Detecting change in atmospheric ammonia following emission changes

Jan Willem Erisman, Albert Bleeker, Albrecht Neftel, Viney Aneja, Nick Hutchings, Liam Kinsella, Y. Sim Tang, J. Webb, Michel Sponar, Caroline Raes, Marta Mitosinkova, Sonja Vidic, Helle Vibeke Andersen, Zbigniew Klimont, Rob Pinder, Samantha Baker, Beat Reidy, Chris Flechard, Laszlo Horvath, Anita LewandowskaColin Gillespie, Marcus Wallasch, Robert Gehrig, Thomas Ellerman

Research output: Paper


The Working Group discussed the progress on the state of knowledge on deriving trends from measurements and their use to verify abatement measures or other causes for decrease in emissions of ammonia to the atmosphere. The conclusions from the 2000 Berne meeting (Menzi and Achermann 2001), the background review (Bleeker et al. 2009) and presentations during the session (Horvath et al. 2009; Tang et al. 2009; Webb et al. 2009), as well as the discussions served as input for the conclusions of this report. We have seen some clear advancement in closing the gap between the observed and expected values for reduced nitrogen, where we do get a better understanding of the reasons behind it. The long-term measurements that are available follow the emission trend. Current measurements make it possible to evaluate policy progress on ammonia emission abatement. Especially in those countries where there were big (>25%) changes in emissions, such as in the Netherlands and Denmark the trend is followed quite closely, especially when meteorology is well taken into account. In order countries, such as the UK, the trend was much smaller, but there was no gap between measurements and model estimates. In the Netherlands there still is an ammonia gap: a significant (30%) difference between emissions based ammonia concentrations and measurements. The trend is the same. The difference might be due to either an underestimation of the emission or an overestimation of the dry deposition. It is recommended to further explore this gap, especially by investigating the high temporal resolution measurements, improving the emission/deposition modeling, by having a model intercomparison with countries that use models that do not show a gap and finally by doing a thorough uncertainty analysis. On the European scale it is difficult to follow the emission changes, both because of lack of measurements, especially in the Eastern part of Europe and because of the confounding factor of the SO2 emission reductions, affecting the ammonium concentrations in aerosol and in rain water. It is recommended to fully implement the EMEP monitoring strategy and to improve the models in order to quantify the influence of a changing chemical climate. The EMEP monitoring strategy can be a good starting point for development of a strategy that is focused on the right questions. Therefore first it is necessary to evaluate policies and the indicators derived from them that need to be assessed (time and space). Using existing models a pre-modeling study should be done to select the monitoring sites that eventually will give you the answer to the basic (policy) question using improved models and assessment tools. The best and economic feasible instrumentation should be selected with an extensive QA/QC program to make the measurements comparable. After implementation, especially for trend evaluation, the monitors used should not be changed.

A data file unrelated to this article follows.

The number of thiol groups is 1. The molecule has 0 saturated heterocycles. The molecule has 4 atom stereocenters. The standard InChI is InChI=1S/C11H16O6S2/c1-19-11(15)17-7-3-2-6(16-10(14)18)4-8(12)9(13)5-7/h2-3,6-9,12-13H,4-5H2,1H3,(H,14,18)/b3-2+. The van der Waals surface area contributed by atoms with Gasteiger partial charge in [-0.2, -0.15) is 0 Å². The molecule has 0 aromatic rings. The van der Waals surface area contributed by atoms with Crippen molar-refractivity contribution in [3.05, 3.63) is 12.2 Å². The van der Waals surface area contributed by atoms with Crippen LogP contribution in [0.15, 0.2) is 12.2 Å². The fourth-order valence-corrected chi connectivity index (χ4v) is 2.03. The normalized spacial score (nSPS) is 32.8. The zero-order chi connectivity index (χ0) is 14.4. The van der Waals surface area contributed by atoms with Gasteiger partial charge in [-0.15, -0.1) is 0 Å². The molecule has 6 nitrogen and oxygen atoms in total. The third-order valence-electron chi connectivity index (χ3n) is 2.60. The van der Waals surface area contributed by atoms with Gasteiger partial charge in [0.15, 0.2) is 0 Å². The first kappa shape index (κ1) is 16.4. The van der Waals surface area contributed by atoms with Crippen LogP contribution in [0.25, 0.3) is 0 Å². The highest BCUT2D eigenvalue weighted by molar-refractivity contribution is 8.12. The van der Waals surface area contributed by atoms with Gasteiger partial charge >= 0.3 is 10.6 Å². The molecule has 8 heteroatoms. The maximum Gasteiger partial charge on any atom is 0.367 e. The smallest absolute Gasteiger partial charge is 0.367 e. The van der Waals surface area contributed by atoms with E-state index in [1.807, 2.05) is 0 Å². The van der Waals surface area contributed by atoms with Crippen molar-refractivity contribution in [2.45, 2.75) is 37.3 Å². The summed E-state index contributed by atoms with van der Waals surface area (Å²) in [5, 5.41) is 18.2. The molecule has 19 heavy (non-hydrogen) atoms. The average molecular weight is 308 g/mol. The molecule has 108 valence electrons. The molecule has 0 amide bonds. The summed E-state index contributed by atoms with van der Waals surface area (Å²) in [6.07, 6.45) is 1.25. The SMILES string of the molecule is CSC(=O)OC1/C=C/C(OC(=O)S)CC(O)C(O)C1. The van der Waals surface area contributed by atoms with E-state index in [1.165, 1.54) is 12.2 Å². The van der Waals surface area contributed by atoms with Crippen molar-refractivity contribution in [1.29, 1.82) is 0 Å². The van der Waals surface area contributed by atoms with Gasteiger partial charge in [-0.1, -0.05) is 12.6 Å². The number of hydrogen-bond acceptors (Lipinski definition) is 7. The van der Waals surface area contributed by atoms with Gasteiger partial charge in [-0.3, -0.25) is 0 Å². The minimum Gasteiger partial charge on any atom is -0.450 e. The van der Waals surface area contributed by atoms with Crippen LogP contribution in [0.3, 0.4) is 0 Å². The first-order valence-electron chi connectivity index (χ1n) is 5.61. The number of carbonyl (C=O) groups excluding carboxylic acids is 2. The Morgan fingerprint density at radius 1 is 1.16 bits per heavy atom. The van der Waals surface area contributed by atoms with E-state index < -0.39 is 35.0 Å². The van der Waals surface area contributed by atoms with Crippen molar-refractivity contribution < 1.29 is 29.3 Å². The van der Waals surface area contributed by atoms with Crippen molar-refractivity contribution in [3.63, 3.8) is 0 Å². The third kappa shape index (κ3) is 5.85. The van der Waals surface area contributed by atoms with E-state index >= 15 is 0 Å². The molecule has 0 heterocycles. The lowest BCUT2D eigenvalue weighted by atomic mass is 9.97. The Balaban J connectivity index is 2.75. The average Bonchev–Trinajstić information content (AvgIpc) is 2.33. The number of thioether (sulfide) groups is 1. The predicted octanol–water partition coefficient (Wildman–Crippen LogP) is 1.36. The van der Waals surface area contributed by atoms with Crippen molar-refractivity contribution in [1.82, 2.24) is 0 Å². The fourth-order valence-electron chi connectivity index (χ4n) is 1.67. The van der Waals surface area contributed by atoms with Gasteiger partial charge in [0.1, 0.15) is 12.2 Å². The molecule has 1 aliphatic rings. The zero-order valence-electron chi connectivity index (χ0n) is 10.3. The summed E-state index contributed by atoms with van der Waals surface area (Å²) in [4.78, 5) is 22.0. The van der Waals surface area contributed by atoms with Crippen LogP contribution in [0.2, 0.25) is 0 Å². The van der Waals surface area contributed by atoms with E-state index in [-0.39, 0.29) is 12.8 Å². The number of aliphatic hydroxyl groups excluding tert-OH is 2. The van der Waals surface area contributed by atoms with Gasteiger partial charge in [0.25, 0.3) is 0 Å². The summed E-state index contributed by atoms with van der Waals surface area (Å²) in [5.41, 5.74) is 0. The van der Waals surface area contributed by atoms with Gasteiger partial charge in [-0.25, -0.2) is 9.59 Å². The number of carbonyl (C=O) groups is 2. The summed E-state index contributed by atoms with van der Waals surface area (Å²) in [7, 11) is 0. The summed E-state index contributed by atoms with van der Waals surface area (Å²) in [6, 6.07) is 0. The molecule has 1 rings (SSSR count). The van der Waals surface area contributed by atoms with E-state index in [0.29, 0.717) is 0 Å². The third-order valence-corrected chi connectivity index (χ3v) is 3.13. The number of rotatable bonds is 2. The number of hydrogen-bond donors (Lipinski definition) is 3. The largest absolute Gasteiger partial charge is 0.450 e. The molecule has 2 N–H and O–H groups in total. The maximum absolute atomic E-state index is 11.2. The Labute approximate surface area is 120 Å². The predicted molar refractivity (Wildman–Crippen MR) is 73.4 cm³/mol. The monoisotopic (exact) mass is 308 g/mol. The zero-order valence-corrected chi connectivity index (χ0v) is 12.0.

Original languageEnglish
Number of pages8
Publication statusPublished - jan. 1 2009
EventUNECE Edinburgh Expert Workshop under the Convention on Long-Range Transboundary Air Pollution, CLRTAP 2006 - Leith, United Kingdom
Duration: dec. 4 2006dec. 6 2006


OtherUNECE Edinburgh Expert Workshop under the Convention on Long-Range Transboundary Air Pollution, CLRTAP 2006
CountryUnited Kingdom

ASJC Scopus subject areas

  • Environmental Chemistry

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    Erisman, J. W., Bleeker, A., Neftel, A., Aneja, V., Hutchings, N., Kinsella, L., Tang, Y. S., Webb, J., Sponar, M., Raes, C., Mitosinkova, M., Vidic, S., Andersen, H. V., Klimont, Z., Pinder, R., Baker, S., Reidy, B., Flechard, C., Horvath, L., ... Ellerman, T. (2009). Detecting change in atmospheric ammonia following emission changes. 383-390. Paper presented at UNECE Edinburgh Expert Workshop under the Convention on Long-Range Transboundary Air Pollution, CLRTAP 2006, Leith, United Kingdom.